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By: Francis Law, Frankie Law
Feb 13 2014 1:00pm
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Unlike Legacy, which benefits from the free spells Force Of Will and Daze, Modern can only deal with a certainly level of combo degeneracy while remaining a well-balanced format with aggro, midrange and control being viable strategies. To this end, Wizards of the Coast have created a ban list with the intent of disallowing consistent turn-three or faster combo kills.

But where has this left us?

If we look at some of the top decks in the current format,

  • UR Splinter Twin
  • UR Tempo Twin
  • Kiki-Pod
  • Melira Pod
  • Scapeshift

It is clear that combo has become merely supplementary to otherwise respectable proactive strategies. Pod variants have won many games off the back of a solid curve of value creatures, and, as the name suggests, the primary plan of "Tempo Twin" is completely separate from the Pestermite/ Splinter Twin combo.

It would seem then, that for a combo deck to be viable in the current metagame, instead of relying on traditional "resilience" (such as Pact Of Negation, Spell Snare etc.) to overcome interaction, it's preferable to present another resilient line of attack?

Enter Polymorph:

 

 

Like Splinter Twin, Polymorph is a four mana "I win" card, that perhaps even represents a smaller opportunity cost. Now it's worth noting, while putting an Emrakul, the Aeons Torn into play on the fourth turn isn't strictly a win, in a format that is slow enough to not punish playing Dark Confidant, it's pretty darn close.

What are the Restrictions?

If we want to be hitting our one or two-of fatty consistently, we don't want to be hitting critters along the way. This means that we have to find some way of ensuring there's no creatures in our library when we pull the trigger on polymorph. There are two main ways to do this:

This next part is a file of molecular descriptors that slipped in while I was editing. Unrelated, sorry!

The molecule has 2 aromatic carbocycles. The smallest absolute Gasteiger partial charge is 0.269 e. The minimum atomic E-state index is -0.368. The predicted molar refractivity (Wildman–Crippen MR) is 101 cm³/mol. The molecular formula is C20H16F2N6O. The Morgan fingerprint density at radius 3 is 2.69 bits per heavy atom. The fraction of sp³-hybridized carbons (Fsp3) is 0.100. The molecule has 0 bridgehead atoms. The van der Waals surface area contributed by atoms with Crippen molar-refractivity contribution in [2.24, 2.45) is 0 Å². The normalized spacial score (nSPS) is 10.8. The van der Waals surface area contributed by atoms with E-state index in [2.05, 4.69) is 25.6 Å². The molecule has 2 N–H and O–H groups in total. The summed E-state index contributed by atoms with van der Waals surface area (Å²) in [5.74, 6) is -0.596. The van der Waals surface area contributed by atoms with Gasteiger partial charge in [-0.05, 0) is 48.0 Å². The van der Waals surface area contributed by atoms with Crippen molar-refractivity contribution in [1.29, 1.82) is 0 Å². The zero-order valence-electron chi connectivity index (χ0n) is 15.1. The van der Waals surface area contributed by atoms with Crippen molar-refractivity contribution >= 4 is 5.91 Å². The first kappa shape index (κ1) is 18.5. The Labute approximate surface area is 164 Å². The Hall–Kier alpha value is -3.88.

• Play no creatures
  • Play a small number of easily tutorable targets

 Play No Creatures

If we're playing no creature cards, we're going to need to find a way to make tokens to sacrifice to Polymorph that represent the smallest opportunity-cost to our deck. The best options are:

 Green

White

Selesnya

Other 

Ok, so there's a couple of directions we can go down here. Let's take a look at a BW tokens shell, splashing for Polymorph.

 

Liliana, as well as being a cross format all-star in "good stuff" decks, has the well documented interaction with Lingering Souls as well as more importantly allowing you to shuffle Emrakul, the Aeons Torn back into your library when he's stranded in your hand. In the clutch, Thoughtseize can even be used to target yourself for the same purpose- he then turned the 'seize on himself...

Another more wacky approach is incorporating Polymorph into a green ramp shell with the intent of casting its fatties as a consistent plan B. Of course, this will probably end up being a little slow and easy to interact with.